The holy of holies is a small, dim room located deep inside the temple (35). The holy of holies of a temple is the birth place of the its god, i.e., the Primeval Mound (36). The gods were hidden from people in the sanctuary (37). That place was so sacred that only a few men could access the holy of holies (38). In my theory of the Heliopolitan cosmogony, the Sun was born in a solar eclipse (Aymen M Ibrahem, Egyptian Cosmology, Part II, The Heliopolitan Cosmogony, Eclipse archives, 2000). A text from the period of Dynasty XIX (1296-1187 BC) further seems to confirm my view:
making for him an august holy of holies in the likeness of the
horizon of heaven,
(Source: James Henry Breasted, General Records, Vol. III, p. 100, The University of Chicago, 1906.)
The "horizon of heaven" means eclipse as we saw earlier. This is an explicit statement that the holy of holies should be a model of the horizon of heaven. The Sun was thus born in a solar eclipse, first appearing as the Benben Stone, the Diamond Ring.
THE CITY OF THE SUN
Heliopolis, the city of the Sun, was the center of the solar cult (39). We now understand the position of the city:
Horakhty, making for him in the temple, of good gritstone,
two pylons of white costly stone doorways of bronze,
pairs of a mesdet stone, two obelisks of black basalt,
established in Heliopolis, the horizon of heaven,
(Source: James Henry Breasted, General Records, Vol. III, p. 100, The University of Chicago, 1906.)
The temple of the city has been a representation of the birth place of the Sun, the solar eclipse.
THE PYRAMID AS A TOMB
The Benben Stone (the pyramidion of a pyramid or an obelisk) is a representation of the Diamond Ring Effect (Aymen M Ibrahem, Egyptian Cosmology, Part II, The Heliopolitan Cosmogony, Eclipse archives, 2000).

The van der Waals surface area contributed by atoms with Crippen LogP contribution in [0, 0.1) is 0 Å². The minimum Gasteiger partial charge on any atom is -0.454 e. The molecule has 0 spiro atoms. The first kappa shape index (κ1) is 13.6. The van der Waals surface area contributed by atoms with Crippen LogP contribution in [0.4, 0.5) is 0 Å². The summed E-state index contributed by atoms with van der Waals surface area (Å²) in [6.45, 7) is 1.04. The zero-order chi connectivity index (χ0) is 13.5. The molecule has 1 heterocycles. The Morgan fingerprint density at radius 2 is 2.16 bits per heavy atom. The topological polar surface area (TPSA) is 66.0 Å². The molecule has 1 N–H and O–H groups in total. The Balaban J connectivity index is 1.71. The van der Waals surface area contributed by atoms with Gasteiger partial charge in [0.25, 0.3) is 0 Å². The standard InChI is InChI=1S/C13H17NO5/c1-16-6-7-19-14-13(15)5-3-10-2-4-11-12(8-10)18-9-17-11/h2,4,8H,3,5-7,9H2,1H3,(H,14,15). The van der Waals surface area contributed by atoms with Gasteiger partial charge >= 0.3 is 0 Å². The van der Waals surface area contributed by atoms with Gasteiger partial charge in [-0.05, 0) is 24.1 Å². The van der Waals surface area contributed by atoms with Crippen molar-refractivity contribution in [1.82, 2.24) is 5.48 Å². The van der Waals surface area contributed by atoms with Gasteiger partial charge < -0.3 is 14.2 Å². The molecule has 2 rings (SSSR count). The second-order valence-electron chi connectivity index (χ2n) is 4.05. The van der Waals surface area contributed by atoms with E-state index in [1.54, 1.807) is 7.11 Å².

My own view of the pyramid's function is that a pyramid facilitates the ascension of the king's soul to the akhet (eclipse) to be united with his divine father Re. King Khufu equated himself to Re the "King of Gods" (40). It was natural then that the name of the Great Pyramid was 'Akhet Khufu'. It is a representation in rock of the king's house in eternity (eclipse). The place in which the king rises back again as the Benben Stone.
THE PYRAMID AND THE TEMPLE
We should now consider the difference between the pyramid and the temple. A pyramid now is the akhet (eclipse) of the dead pharaoh or queen, and the temple is the akhet of the solar god. A tomb is the akhet of a normal person. The Egyptologists have considered that the Egyptian temple is a metaphor of the cosmos (41). Now I think this may not be true, the temple is not all the cosmos, it is a solar eclipse.
THE PYRAMID AND THE OBELISK
The pyramid and the obelisk has something in common: the pyramidal Benben Stone is the capstone of a pyramid and the tip of an obelisk (42). Also, the obelisk is a representation in rock of the primordial beams of the Sun (43). Yet there is a clear difference between the obelisk and the pyramid. A pyramid is a tomb and the obelisk is a cult object dedicated to the solar gods.
The obelisks had also served as the power stations of the past, that provide light for the Two Lands when it gets dark through a solar eclipse (Aymen M Ibrahem, Obelisks and Eclipses, The Power Stations of Queen Hatshepsut, Eclipse archives, 2000). They sometimes were given as offerings to the solar gods in response to solar eclipses (ibid.). They were given often in pairs, one for the eclipsed Sun (Atum), and the other for the Sun reappearing after the eclipse (Re -Horakhty) (ibid.). Re-Horakhty means the Sun through (Horakhty) and after (Re) the eclipse (ibid.).
ECLIPSES (RELIGION) IN ANCIENT EGYPT - New Interpretations
Akhet Khufu was the name of the Great Pyramid and the whole Giza Necropolis. By my interpretation, Akhet Khufu means: 'The Eclipse of Khufu'. King Akhenaten (1356-1338 BC) built his capital according to the totality path of the solar eclipse of 08/15/-1351 (Julian date). The Pharaoh named his new residence 'Akhet Aten' (44). The name of the city means: 'The Eclipse of Aten'. This makes sense.
The name of the Giza Sphinx was 'Hor in the Akhet'. Now the name means 'Hor in the Eclipse'. A hawk high in the sky, this is a clearer interpretation.
The ancient Egyptians called the rising Sun Khepri, the Sun at noon Re and the setting Sun Atum (44). Still, however, one more aspect of the Sun remained, the eclipsed Sun.